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Q&A: 5 Questions with Innovation Engineer, Alvin Siow

DISCLAIMER: Thoughts and opinions expressed here are solely Alvin’s and do not express the views or opinions of his employer. Our discussion does not constitute an endorsement by Motiva Enterprises, LLC. or its affiliates of such content. Parts of our conversation were edited for brevity.


Cerebre: Hi Alvin, thanks for doing this. For starters, could you tell us a little bit about your background and your current role?

Alvin: Thank you for having me! I am a chemical engineer by training and work primarily in the oil and gas industry. I spent the first five years focusing on technical and design work, while the last few years I’ve focused on innovation, and embarking on the digital transformation journey - simplifying processes and implementing new technologies.

The transformation journey is now necessary for any company that is serious about long-term success, in an ever-changing world. With a dedicated team focusing on innovation and transformation, we were able to ask the right questions, challenge existing concepts, and leverage technology to perform tasks more effectively and efficiently. Throughout the entire process, coaching others to do the same. Most, if not all the automated processes eliminate human error while freeing up teams’ time for higher-impact tasks – improving decision quality and fulfillment in work.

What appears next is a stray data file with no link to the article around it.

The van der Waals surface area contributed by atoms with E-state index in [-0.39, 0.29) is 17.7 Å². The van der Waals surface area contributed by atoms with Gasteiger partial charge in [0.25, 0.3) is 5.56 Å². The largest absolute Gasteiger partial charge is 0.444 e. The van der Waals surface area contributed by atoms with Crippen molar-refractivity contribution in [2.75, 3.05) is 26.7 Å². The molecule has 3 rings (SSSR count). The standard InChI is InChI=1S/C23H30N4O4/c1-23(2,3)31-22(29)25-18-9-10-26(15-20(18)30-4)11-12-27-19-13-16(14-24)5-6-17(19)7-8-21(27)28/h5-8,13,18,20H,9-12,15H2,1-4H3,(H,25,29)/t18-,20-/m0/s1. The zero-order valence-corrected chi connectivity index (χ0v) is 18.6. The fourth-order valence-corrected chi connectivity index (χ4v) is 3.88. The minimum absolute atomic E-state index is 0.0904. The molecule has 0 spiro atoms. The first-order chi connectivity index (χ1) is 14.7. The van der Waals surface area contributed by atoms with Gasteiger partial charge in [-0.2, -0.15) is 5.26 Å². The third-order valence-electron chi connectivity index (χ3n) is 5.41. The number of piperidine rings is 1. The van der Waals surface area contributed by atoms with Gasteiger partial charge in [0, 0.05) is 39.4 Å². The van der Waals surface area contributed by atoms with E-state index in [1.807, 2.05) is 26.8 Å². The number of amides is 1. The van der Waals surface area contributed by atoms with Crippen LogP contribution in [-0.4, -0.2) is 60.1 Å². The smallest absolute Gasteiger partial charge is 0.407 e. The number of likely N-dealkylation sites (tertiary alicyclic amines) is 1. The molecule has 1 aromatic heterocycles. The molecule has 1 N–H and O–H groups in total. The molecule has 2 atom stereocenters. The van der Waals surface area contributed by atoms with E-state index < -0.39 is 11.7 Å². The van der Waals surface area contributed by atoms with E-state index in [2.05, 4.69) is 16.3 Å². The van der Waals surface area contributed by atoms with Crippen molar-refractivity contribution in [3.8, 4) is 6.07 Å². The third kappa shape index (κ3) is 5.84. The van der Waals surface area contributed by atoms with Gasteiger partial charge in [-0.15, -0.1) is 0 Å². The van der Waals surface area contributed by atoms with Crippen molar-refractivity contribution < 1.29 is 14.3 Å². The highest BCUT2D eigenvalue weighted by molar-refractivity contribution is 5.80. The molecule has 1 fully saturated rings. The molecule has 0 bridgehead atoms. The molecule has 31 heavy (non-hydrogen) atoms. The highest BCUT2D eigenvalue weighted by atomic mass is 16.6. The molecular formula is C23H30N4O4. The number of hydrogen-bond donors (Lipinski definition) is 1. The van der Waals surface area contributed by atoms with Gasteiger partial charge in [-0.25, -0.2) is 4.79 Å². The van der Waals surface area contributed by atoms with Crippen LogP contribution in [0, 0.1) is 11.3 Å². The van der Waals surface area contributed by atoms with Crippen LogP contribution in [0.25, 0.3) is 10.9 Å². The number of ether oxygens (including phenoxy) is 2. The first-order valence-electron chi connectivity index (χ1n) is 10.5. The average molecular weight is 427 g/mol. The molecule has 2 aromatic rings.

Cerebre: Is it fair to say that is your definition of digital transformation?

Alvin: When it comes to digital transformation, I had my early beginnings, making statements like, “oh, instead of writing on paper, I can just type it in an Excel spreadsheet, or in a word document that has OCR on.” A few iterations later, I started asking, “Why do I need to write on a piece of paper at all? Why should I type it on a computer or mobile device? Why not design an algorithm for a camera and train the camera to read it?"